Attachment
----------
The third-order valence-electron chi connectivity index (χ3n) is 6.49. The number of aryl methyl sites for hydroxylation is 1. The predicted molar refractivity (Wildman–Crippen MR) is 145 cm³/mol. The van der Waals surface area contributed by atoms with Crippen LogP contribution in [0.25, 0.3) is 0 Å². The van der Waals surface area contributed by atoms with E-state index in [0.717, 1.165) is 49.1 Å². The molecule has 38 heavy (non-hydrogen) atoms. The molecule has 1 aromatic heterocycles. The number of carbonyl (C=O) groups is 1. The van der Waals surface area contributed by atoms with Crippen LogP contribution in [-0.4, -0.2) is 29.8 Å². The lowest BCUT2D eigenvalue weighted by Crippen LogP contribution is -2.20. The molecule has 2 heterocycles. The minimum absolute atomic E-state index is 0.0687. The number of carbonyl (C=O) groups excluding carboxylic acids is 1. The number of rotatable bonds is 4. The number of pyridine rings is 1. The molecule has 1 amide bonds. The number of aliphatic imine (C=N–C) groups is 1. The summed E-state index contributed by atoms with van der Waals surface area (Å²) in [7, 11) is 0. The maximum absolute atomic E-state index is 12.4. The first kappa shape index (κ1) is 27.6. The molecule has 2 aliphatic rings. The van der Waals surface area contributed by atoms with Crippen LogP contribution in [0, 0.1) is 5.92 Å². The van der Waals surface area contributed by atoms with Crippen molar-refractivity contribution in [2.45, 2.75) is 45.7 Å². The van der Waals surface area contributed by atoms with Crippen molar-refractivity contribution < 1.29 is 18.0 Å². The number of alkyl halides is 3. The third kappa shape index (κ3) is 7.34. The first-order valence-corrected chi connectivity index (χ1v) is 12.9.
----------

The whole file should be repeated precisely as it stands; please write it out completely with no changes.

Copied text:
The third-order valence-electron chi connectivity index (χ3n) is 6.49. The number of aryl methyl sites for hydroxylation is 1. The predicted molar refractivity (Wildman–Crippen MR) is 145 cm³/mol. The van der Waals surface area contributed by atoms with Crippen LogP contribution in [0.25, 0.3) is 0 Å². The van der Waals surface area contributed by atoms with E-state index in [0.717, 1.165) is 49.1 Å². The molecule has 38 heavy (non-hydrogen) atoms. The molecule has 1 aromatic heterocycles. The number of carbonyl (C=O) groups is 1. The van der Waals surface area contributed by atoms with Crippen LogP contribution in [-0.4, -0.2) is 29.8 Å². The lowest BCUT2D eigenvalue weighted by Crippen LogP contribution is -2.20. The molecule has 2 heterocycles. The minimum absolute atomic E-state index is 0.0687. The number of carbonyl (C=O) groups excluding carboxylic acids is 1. The number of rotatable bonds is 4. The number of pyridine rings is 1. The molecule has 1 amide bonds. The number of aliphatic imine (C=N–C) groups is 1. The summed E-state index contributed by atoms with van der Waals surface area (Å²) in [7, 11) is 0. The maximum absolute atomic E-state index is 12.4. The first kappa shape index (κ1) is 27.6. The molecule has 2 aliphatic rings. The van der Waals surface area contributed by atoms with Crippen LogP contribution in [0, 0.1) is 5.92 Å². The van der Waals surface area contributed by atoms with Crippen molar-refractivity contribution in [2.45, 2.75) is 45.7 Å². The van der Waals surface area contributed by atoms with Crippen molar-refractivity contribution < 1.29 is 18.0 Å². The number of alkyl halides is 3. The third kappa shape index (κ3) is 7.34. The first-order valence-corrected chi connectivity index (χ1v) is 12.9.